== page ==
Author: J. Richard Hess Laboratory Relationship Manager for Idaho National Laboratory
 

The bioenergy industry has made big strides in producing fuels from non-food biomass sources. Examples include agricultural waste such as corn stover (the leaves, stalks, and cobs left after a corn harvest) and energy crops like switchgrass. However, many of these biomass sources are not available in adequate quantities throughout the year, which could result in supply challenges for biorefineries during some months or in some areas of the United States.

To address these supply challenges, an Idaho National Laboratory (INL) research team, with funding support from the U.S. Department of Energy’s (DOE’s) Bioenergy Technologies Office, has reviewed a variety of available resource blends, including portions of municipal solid waste (MSW).

One Person’s Waste Is Another Person’s Treasure?

Researchers and industry have long identified the potential of MSW as a low-cost feedstock to help meet the increasing need for domestic fuel, bio-based products, and chemical production. Using MSW to produce these bioenergy products presents an attractive alternative to sending this waste to landfills or other means of disposal. MSW represents vast, untapped sources of renewable carbon that is widely available at a lower cost than other biomass sources.

INL Researchers Assess MSW Costs and Quality

Even though MSW has great potential, not much was known about the cost and quality of feedstocks that could be derived from MSW or MSW blends for fuel production. In a recent study, INL principal investigator Vicki Thompson and her team of researchers evaluated the feasibility of MSW-biomass blending and formulation using grass clippings and non-recyclable paper and cardboard. They performed a novel, extensive multi-lab study to understand the feedstock quality and conversion efficiency to develop biofuel precursors.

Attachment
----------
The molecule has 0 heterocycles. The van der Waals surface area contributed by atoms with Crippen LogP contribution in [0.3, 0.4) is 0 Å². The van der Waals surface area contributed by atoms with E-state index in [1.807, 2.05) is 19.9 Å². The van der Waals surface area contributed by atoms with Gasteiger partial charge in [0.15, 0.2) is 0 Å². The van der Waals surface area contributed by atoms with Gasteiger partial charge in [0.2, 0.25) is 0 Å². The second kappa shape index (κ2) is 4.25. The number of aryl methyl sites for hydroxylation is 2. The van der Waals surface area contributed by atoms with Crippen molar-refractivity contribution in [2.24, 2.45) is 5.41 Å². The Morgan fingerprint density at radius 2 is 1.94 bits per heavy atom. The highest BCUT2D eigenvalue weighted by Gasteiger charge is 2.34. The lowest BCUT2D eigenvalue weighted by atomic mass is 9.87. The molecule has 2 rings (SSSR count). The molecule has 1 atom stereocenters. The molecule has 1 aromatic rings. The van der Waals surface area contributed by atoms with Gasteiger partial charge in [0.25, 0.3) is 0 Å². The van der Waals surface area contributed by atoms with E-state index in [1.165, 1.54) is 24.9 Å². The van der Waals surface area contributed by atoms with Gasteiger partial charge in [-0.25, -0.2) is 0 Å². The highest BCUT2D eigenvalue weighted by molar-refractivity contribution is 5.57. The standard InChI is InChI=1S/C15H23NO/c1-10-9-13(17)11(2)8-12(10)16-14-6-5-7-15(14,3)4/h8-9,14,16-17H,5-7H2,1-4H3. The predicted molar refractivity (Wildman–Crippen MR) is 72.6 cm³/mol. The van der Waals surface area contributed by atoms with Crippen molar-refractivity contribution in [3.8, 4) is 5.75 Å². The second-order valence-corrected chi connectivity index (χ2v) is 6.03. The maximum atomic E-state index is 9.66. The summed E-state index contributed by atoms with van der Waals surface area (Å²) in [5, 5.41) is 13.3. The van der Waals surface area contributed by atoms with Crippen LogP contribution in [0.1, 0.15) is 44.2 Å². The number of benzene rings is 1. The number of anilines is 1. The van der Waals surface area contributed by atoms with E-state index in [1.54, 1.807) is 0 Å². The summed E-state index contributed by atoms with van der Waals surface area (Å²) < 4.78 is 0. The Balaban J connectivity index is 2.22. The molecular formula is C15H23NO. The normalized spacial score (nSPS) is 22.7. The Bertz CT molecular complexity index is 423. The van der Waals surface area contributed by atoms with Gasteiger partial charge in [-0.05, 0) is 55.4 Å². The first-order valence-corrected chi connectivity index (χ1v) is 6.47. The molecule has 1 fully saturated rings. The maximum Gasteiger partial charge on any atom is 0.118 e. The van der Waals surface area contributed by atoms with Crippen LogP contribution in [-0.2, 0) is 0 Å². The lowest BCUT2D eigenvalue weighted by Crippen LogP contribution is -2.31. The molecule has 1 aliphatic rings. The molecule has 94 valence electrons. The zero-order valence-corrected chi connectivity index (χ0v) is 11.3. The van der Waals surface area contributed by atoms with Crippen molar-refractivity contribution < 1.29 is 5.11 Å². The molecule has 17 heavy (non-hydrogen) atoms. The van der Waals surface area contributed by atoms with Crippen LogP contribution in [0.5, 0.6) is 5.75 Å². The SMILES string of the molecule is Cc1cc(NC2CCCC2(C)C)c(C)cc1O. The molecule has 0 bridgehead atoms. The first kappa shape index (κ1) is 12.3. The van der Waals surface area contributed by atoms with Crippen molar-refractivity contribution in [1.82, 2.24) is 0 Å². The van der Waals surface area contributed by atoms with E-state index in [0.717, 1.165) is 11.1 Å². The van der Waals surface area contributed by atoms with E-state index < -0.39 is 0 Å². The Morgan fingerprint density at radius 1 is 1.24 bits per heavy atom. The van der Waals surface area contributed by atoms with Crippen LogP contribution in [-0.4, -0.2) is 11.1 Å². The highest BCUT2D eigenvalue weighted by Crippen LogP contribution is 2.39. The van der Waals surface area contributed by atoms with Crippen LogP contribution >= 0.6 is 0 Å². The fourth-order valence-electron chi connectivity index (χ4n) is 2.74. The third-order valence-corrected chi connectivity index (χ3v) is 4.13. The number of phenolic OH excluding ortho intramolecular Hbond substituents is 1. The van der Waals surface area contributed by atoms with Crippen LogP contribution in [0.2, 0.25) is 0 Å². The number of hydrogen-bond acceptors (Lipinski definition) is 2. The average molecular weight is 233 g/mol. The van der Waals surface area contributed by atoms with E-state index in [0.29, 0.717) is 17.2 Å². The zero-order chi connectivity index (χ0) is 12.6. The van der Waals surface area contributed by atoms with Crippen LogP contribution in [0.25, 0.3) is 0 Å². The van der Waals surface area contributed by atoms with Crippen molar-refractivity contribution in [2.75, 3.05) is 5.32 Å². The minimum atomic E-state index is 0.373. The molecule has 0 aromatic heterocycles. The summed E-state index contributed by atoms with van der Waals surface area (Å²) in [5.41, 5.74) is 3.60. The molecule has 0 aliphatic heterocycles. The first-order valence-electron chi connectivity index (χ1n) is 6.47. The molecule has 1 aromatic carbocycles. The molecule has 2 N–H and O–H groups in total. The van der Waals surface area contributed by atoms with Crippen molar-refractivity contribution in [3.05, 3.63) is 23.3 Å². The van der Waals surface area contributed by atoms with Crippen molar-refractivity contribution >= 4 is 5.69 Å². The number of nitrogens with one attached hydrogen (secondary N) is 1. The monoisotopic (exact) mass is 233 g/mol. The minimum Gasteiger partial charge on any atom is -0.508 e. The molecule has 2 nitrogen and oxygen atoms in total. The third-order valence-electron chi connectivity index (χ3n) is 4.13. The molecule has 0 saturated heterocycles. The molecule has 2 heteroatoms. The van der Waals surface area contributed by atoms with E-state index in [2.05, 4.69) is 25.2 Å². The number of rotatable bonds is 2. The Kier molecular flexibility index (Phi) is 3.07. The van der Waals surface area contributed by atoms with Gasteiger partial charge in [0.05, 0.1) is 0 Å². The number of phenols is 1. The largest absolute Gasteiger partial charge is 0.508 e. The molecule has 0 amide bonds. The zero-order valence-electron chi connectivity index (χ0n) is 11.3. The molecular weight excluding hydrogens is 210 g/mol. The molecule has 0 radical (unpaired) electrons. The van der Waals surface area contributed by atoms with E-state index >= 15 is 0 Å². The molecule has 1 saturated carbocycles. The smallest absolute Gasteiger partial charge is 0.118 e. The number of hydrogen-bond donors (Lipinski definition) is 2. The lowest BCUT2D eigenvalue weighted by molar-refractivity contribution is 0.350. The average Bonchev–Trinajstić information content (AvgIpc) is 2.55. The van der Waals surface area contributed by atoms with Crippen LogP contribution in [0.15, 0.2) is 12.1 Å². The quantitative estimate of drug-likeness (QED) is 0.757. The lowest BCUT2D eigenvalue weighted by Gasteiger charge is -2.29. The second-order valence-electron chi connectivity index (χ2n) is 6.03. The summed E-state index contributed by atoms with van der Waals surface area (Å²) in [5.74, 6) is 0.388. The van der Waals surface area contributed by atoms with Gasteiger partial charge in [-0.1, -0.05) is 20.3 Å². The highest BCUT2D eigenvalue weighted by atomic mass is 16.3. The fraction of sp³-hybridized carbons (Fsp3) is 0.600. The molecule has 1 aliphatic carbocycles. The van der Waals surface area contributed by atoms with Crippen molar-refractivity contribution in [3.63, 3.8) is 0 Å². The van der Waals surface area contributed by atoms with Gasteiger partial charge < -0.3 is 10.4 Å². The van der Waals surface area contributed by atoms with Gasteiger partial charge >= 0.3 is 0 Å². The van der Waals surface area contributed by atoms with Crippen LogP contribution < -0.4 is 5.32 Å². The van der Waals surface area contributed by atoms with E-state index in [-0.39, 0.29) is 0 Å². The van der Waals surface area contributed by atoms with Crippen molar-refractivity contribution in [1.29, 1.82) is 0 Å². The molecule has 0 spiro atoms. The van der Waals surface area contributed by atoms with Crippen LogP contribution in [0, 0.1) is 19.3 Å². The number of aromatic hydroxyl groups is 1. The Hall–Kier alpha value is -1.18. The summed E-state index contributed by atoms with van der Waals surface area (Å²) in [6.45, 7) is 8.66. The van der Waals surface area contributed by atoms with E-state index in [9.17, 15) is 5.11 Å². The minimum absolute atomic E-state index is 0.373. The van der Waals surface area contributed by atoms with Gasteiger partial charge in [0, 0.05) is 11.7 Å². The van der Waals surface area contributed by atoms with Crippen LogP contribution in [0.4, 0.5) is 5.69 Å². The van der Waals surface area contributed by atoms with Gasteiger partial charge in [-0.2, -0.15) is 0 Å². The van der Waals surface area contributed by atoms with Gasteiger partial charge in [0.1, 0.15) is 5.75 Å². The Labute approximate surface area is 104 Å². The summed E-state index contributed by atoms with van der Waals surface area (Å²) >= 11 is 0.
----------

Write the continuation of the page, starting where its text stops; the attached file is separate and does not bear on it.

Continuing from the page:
INL researchers leveraged the sorting, separation, and blending capabilities at DOE’s Biomass Feedstock National User Facility (BFNUF) and created six feedstock blends that combined biomass and MSW with improved feedstock quality attributes. To understand conversion efficiency, INL then worked with researchers at DOE’s Lawrence Berkeley and Sandia National Laboratories to convert the feedstock blends to sugars and methyl ketones (chemicals that can readily be converted to biofuels) using an efficient biomass pretreatment process.

An example of a feedstock blend that combines biomass and MSW to improve feedstock quality.

An example of a feedstock blend that combines biomass and MSW to improve feedstock quality. Photo credit: INL.

The researchers found that MSW-biomass blends could meet DOE’s cost and quality targets for conversion-ready feedstocks while successfully producing precursors to biofuels and bioproducts. The results appeared in the journal ChemSusChem.

Secrets of MSW-Biomass Blends

To develop the MSW-biomass blends, experts used the research tools available at the BFNUF, starting with the Process Development Unit, a fully integrated feedstock preprocessing facility that can process raw biomass materials from bench to pilot scale. The MSW, corn stover, and switchgrass underwent grinding and drying steps and were then sorted and separated to remove unwanted foreign materials and contaminants. Researchers at the BFNUF’s Biomass Characterization Laboratory then characterized the samples to gather data on variability and critical quality attributes needed for efficient conversion, including the content of moisture, ash and ash species, glucan, xylan, and lignin.